On April 2, Arnold, the school’s attorney, wrote the district, refuting the district’s allegations and challenging the quality of its investigation, saying it didn’t fully review the files of those six children. UCP provided information on the six students whose funding changes OCPS had questioned and said its own investigation of the whistleblower’s charges did not find any “wrongdoing on the part of UCP Downtown or its staff.”

Arnold wrote that some of the changes were made because previous IEPs were not clear or needed updating. “At no time was any change made to a student’s IEP or matrix of services for an improper reason,” he said.

UCP, which has operated charter schools for about 20 years, said it did not like the “accusatory tone” of the district’s letter and that it planned to invoke the state’s charter school dispute resolution process, as a first step relies on mediation to resolve disputes between a school and its sponsoring school board.

Arnold said neither he nor school staff nor its board of directors would comment to the Sentinel, as its April 2 letter stated its position.

OCPS said UCP’s April 2 letter did not provide information that justified the changed plans or increased funding levels for those students. In an April 9 letter, John Palmerini, a school district attorney, requested more documentation from UCP.

As an example, Palmerini noted that one of the students had an annual IEP review in April but then that child’s IEP was amended on September 30. UCP Downtown used a four-year-old evaluation done by the school district as a reason for the September changes, Palmerini wrote.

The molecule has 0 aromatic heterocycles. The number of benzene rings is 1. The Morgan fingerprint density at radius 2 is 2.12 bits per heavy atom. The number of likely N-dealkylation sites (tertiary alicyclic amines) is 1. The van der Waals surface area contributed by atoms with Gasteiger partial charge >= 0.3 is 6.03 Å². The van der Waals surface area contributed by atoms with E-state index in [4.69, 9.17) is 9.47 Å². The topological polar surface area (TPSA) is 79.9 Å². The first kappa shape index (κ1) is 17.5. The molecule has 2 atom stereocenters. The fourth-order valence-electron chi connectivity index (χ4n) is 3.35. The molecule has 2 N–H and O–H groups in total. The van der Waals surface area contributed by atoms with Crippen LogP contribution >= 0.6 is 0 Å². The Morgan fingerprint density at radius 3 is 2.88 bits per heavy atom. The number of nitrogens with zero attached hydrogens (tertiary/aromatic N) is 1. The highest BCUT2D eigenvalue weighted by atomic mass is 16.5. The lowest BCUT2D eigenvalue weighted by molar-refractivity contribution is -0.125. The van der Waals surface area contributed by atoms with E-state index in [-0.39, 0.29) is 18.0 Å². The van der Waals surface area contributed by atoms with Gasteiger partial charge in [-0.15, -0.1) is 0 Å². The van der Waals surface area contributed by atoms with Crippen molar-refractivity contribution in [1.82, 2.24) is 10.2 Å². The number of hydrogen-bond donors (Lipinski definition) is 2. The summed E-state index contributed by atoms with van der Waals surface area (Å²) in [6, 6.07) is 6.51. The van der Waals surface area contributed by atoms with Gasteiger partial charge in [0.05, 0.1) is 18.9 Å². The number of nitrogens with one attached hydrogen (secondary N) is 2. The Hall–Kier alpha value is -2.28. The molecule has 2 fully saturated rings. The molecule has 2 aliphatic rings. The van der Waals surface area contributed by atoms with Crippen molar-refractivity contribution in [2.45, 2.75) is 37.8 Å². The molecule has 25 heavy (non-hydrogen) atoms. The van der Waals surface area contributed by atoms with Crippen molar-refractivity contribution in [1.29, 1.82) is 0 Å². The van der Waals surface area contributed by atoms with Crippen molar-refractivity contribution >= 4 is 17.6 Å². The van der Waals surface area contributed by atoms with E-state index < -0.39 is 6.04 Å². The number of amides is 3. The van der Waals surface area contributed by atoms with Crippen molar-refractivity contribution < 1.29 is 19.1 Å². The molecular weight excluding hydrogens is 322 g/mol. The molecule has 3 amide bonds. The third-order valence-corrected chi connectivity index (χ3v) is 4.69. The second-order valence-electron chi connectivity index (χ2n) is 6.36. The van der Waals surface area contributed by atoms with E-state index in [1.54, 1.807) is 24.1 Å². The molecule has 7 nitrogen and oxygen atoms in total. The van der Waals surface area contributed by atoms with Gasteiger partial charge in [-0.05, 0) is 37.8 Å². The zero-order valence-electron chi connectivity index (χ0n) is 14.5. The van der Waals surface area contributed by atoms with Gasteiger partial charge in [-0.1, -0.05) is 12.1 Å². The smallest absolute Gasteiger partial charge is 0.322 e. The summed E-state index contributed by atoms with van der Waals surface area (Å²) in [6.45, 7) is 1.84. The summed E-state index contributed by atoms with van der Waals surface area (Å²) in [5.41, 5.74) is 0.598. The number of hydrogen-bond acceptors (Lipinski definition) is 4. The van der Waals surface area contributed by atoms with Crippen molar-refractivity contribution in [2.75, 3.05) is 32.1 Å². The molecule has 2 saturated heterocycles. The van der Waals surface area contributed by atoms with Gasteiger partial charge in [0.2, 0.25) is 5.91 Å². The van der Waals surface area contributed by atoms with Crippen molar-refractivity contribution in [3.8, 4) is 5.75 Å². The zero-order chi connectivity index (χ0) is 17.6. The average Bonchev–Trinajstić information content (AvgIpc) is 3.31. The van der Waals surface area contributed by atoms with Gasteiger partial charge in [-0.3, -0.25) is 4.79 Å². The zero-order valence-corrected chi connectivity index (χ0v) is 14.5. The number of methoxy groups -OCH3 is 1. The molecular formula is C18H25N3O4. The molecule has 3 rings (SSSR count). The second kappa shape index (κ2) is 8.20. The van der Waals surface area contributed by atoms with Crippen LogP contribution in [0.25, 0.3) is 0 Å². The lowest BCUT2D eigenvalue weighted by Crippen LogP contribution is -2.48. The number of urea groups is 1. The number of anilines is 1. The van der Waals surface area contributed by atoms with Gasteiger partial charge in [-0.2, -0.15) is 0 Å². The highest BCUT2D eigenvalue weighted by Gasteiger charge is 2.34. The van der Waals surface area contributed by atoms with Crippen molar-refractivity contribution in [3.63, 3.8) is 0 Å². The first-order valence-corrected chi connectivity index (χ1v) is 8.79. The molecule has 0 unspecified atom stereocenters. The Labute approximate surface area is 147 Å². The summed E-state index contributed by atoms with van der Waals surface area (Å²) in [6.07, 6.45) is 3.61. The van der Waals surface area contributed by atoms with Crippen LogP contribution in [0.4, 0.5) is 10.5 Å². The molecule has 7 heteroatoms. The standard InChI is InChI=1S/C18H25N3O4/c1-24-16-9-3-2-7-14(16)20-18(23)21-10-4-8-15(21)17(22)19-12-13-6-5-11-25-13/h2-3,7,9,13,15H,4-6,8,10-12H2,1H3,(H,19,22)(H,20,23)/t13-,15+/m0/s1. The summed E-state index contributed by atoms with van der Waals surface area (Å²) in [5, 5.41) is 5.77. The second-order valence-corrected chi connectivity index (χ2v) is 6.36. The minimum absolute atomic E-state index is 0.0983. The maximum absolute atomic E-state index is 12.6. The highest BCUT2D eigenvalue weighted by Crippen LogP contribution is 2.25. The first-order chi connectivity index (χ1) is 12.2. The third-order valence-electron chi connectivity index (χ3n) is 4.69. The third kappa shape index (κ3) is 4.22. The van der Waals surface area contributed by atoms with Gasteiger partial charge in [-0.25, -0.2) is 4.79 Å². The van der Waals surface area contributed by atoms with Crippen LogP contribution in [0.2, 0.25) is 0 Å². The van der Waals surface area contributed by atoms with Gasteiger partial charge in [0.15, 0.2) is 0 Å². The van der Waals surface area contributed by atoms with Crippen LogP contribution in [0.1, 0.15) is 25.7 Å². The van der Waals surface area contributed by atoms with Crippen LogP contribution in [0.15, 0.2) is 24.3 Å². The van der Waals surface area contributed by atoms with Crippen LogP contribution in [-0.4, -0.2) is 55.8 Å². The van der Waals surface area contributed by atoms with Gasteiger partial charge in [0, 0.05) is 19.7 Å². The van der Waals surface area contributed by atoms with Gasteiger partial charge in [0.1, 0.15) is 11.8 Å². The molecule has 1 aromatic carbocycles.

“Please explain how that 2016 evaluation by OCPS justifies the change in matrix funding” between April and September 2020, he said.

That letter noted the law requires parents, general education and special education teachers to be involved in writing, or amending, an IEP, but at UCP Downtown, the principal looked to have made these changes on her own.

Palmerini asked the school to document that parents had been notified ahead of time of the meetings — in some cases, he added, the meeting notices were “generated the day of the meeting” —and had waived their rights to attend or to have the teachers attend.

Finally, he said some IEP changes were based not on data but on “teacher reports” or “teacher meetings” and asked for more details. OCPS asked the UCP school to respond by April 16, but it has not.